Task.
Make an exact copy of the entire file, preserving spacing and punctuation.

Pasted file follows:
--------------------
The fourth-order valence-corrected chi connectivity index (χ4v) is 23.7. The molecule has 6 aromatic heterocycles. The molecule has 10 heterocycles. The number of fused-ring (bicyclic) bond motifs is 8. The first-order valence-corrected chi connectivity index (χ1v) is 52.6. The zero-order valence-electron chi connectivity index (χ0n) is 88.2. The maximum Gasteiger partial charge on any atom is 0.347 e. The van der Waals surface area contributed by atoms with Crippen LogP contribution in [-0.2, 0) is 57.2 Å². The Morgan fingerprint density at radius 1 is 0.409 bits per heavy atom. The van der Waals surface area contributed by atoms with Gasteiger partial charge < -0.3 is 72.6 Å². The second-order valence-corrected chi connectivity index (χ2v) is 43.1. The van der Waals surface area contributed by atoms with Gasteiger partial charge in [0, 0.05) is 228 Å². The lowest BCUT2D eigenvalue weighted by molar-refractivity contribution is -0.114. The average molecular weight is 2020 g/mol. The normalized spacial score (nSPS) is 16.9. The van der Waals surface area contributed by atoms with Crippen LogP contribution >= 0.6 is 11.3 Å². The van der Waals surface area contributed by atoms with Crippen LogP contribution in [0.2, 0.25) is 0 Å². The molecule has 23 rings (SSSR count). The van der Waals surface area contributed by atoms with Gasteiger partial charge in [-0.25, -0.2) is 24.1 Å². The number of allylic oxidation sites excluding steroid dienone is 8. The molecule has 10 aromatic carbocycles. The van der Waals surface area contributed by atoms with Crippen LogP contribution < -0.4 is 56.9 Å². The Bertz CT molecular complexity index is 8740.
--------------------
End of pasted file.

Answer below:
The fourth-order valence-corrected chi connectivity index (χ4v) is 23.7. The molecule has 6 aromatic heterocycles. The molecule has 10 heterocycles. The number of fused-ring (bicyclic) bond motifs is 8. The first-order valence-corrected chi connectivity index (χ1v) is 52.6. The zero-order valence-electron chi connectivity index (χ0n) is 88.2. The maximum Gasteiger partial charge on any atom is 0.347 e. The van der Waals surface area contributed by atoms with Crippen LogP contribution in [-0.2, 0) is 57.2 Å². The Morgan fingerprint density at radius 1 is 0.409 bits per heavy atom. The van der Waals surface area contributed by atoms with Gasteiger partial charge < -0.3 is 72.6 Å². The second-order valence-corrected chi connectivity index (χ2v) is 43.1. The van der Waals surface area contributed by atoms with Gasteiger partial charge in [0, 0.05) is 228 Å². The lowest BCUT2D eigenvalue weighted by molar-refractivity contribution is -0.114. The average molecular weight is 2020 g/mol. The normalized spacial score (nSPS) is 16.9. The van der Waals surface area contributed by atoms with Crippen LogP contribution >= 0.6 is 11.3 Å². The van der Waals surface area contributed by atoms with Crippen LogP contribution in [0.2, 0.25) is 0 Å². The molecule has 23 rings (SSSR count). The van der Waals surface area contributed by atoms with Gasteiger partial charge in [-0.25, -0.2) is 24.1 Å². The number of allylic oxidation sites excluding steroid dienone is 8. The molecule has 10 aromatic carbocycles. The van der Waals surface area contributed by atoms with Crippen LogP contribution < -0.4 is 56.9 Å². The Bertz CT molecular complexity index is 8740.